This issue of Seminar.net contains three articles that were written in connection with a Norwegian e-learning conference titled “Networked collaboration, sharing and response”. The conference was held in Mars 2008 in Trondheim, and the presentations from the conference is available (in norwegian language) at http://www.nvu.no.
Volume 4 - issue 2 - 2008
Dr. Morten Flate Paulsen is Professor of Online Education at NITH and Director of Development at NKI Distance Education (www.nki.no) in Norway. In the article he presents his theory of “Cooperative learning”. The article describes how he developed a virtual learning environment that allows students to have optimal individual freedom within online learning communities. This article demonstrates that cooperative learning can be implemented successfully through a set of instruments or means. Paulsen reports positive results from surveys and experiences with cooperative learning, and relate these to issues like web 2.0, transparency, learning partners and individual progression plans.
(The cartoon used in Paulsen's presentation is also available here.)
"… it is a major challenge to guide pupils in a field they believe they master."
– student teachers on dealing with pupils' digital everyday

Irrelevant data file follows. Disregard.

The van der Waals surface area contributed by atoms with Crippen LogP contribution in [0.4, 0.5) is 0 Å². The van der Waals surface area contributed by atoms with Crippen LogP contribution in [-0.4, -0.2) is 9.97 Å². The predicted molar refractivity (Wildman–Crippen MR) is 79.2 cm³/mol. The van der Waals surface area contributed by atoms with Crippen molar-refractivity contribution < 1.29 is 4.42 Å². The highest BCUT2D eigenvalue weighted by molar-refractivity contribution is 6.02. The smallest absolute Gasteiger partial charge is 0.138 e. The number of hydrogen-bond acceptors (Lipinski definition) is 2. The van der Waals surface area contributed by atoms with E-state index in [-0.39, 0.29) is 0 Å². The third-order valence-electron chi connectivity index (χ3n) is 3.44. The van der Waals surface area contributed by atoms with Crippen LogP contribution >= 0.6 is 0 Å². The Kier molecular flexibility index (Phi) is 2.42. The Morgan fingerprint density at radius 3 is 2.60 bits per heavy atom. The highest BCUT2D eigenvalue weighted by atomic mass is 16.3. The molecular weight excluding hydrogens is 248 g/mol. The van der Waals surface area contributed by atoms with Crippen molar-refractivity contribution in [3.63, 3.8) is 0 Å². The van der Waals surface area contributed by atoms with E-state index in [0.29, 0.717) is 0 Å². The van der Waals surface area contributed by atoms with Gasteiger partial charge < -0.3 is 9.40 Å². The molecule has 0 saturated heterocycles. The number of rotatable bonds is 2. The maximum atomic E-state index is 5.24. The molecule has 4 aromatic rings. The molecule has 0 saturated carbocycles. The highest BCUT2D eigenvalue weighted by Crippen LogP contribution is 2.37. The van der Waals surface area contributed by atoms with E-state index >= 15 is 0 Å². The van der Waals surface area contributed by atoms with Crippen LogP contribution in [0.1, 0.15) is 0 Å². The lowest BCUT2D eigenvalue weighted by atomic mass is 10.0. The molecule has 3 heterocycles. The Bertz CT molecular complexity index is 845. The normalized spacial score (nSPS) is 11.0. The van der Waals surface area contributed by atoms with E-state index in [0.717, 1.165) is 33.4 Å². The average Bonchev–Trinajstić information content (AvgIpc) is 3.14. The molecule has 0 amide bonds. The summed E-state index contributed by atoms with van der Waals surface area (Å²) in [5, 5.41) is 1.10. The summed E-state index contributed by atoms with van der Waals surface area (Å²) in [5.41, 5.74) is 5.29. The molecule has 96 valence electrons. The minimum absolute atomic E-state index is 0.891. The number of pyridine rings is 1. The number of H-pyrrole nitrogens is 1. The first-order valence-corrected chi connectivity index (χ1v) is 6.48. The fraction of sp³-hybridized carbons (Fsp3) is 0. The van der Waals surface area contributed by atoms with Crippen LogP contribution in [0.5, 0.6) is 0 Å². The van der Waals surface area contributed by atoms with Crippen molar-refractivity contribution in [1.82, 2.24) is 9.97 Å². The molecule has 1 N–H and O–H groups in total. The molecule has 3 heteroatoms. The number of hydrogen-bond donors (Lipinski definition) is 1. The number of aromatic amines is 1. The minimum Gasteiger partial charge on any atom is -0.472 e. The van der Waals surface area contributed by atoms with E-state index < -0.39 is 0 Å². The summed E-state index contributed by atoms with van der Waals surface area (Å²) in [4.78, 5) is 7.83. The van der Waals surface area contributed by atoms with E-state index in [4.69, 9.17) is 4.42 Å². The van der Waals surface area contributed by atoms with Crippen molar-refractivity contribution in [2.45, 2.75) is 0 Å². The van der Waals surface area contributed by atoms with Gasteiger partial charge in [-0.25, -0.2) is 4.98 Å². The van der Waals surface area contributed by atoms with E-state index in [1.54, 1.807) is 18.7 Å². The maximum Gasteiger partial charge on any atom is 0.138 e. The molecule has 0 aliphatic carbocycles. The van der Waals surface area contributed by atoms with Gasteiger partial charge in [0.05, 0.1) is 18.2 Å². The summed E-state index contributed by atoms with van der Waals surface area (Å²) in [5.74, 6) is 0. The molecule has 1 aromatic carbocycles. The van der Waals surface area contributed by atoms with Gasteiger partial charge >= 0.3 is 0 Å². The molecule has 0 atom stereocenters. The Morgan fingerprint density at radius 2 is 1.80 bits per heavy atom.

Carl F. Dons is an associate professor in pedagogy at Sør-Trøndelag University College, Department for Teacher and Interpreter Education. This article aims at answering the following research question: How can we prepare student teachers to deal with pupils who have a wide range of day-to-day experiences of the digital world? Dons argues that today's student-teacher training does not realize the potential for learning found in the rich media environments youth exist within. The article points out some perspectives on how the technological culture of children and young people should influence the professional training of student teachers. The article concludes by summarizing some findings from a research project in general teacher education, which demonstrates how this might be done.
Experiences with electronic test tools – reduced teacher hours?
Dr. Kristin Dale is an Associate Professor of Economics at the University of Agder (UiA) in Norway. Her paper deals with methods for giving more feedback to students in order to improve educational quality. Given that individual feedback is a time-demanding task teachers might find electronic tools for assistance with student feedback helpful in order to reduce teacher workload. The article reports from dr. Dales experiences with electronic multiple – choice tests in giving mid-term feed-back to students in undergraduate studies. The aim of the article is that it will provide advice to teachers who consider using electronic test-tools.
University of Bergen
University of Bergen
There is a need to develop a broader view of knowledge for dealing with the way in which new digital trends influence the underlying conditions for schools, pedagogy and subjects. This short commentary article, based on my paper at the NVU-conference 2008, will therefore highlight whether a broader view of knowledge - situated learning, digital literacy and the digital revolution can generate new ways of how we perceive pedagogy within the new educational reform in Norway in particular and the digitized school in general. The focus is particularly angled towards the implications this may have for developing new practises for teachers and students.